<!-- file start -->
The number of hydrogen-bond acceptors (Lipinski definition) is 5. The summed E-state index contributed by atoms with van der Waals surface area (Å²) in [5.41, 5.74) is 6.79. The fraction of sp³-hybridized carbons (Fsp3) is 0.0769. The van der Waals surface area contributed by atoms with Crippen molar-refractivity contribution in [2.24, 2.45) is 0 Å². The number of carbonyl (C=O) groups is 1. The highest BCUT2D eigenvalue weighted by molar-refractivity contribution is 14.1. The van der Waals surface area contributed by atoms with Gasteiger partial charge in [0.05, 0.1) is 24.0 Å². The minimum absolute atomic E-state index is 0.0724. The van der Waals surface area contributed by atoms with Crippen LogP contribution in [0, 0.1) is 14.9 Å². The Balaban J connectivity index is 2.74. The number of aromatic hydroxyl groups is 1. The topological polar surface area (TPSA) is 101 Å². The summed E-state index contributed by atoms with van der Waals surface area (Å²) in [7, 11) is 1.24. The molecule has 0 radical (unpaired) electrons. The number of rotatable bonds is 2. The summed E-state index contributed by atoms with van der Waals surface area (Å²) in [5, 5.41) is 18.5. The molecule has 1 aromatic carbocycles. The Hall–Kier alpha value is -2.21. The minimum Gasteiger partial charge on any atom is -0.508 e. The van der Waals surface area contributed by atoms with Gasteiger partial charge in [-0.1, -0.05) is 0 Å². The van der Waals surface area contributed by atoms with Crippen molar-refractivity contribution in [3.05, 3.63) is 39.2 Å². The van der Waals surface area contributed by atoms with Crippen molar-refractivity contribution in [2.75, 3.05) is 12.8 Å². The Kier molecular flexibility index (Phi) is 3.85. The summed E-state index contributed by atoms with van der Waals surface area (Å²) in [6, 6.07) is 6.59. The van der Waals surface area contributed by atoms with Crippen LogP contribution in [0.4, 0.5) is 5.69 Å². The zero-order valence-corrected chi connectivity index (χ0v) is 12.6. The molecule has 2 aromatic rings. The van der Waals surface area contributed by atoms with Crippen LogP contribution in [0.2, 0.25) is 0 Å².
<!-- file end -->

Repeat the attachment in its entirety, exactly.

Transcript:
The number of hydrogen-bond acceptors (Lipinski definition) is 5. The summed E-state index contributed by atoms with van der Waals surface area (Å²) in [5.41, 5.74) is 6.79. The fraction of sp³-hybridized carbons (Fsp3) is 0.0769. The van der Waals surface area contributed by atoms with Crippen molar-refractivity contribution in [2.24, 2.45) is 0 Å². The number of carbonyl (C=O) groups is 1. The highest BCUT2D eigenvalue weighted by molar-refractivity contribution is 14.1. The van der Waals surface area contributed by atoms with Gasteiger partial charge in [0.05, 0.1) is 24.0 Å². The minimum absolute atomic E-state index is 0.0724. The van der Waals surface area contributed by atoms with Crippen LogP contribution in [0, 0.1) is 14.9 Å². The Balaban J connectivity index is 2.74. The number of aromatic hydroxyl groups is 1. The topological polar surface area (TPSA) is 101 Å². The summed E-state index contributed by atoms with van der Waals surface area (Å²) in [7, 11) is 1.24. The molecule has 0 radical (unpaired) electrons. The number of rotatable bonds is 2. The summed E-state index contributed by atoms with van der Waals surface area (Å²) in [5, 5.41) is 18.5. The molecule has 1 aromatic carbocycles. The Hall–Kier alpha value is -2.21. The minimum Gasteiger partial charge on any atom is -0.508 e. The van der Waals surface area contributed by atoms with Gasteiger partial charge in [-0.1, -0.05) is 0 Å². The van der Waals surface area contributed by atoms with Crippen molar-refractivity contribution in [3.05, 3.63) is 39.2 Å². The van der Waals surface area contributed by atoms with Crippen molar-refractivity contribution in [2.75, 3.05) is 12.8 Å². The Kier molecular flexibility index (Phi) is 3.85. The summed E-state index contributed by atoms with van der Waals surface area (Å²) in [6, 6.07) is 6.59. The van der Waals surface area contributed by atoms with Crippen LogP contribution in [0.4, 0.5) is 5.69 Å². The zero-order valence-corrected chi connectivity index (χ0v) is 12.6. The molecule has 2 aromatic rings. The van der Waals surface area contributed by atoms with Crippen LogP contribution in [0.2, 0.25) is 0 Å².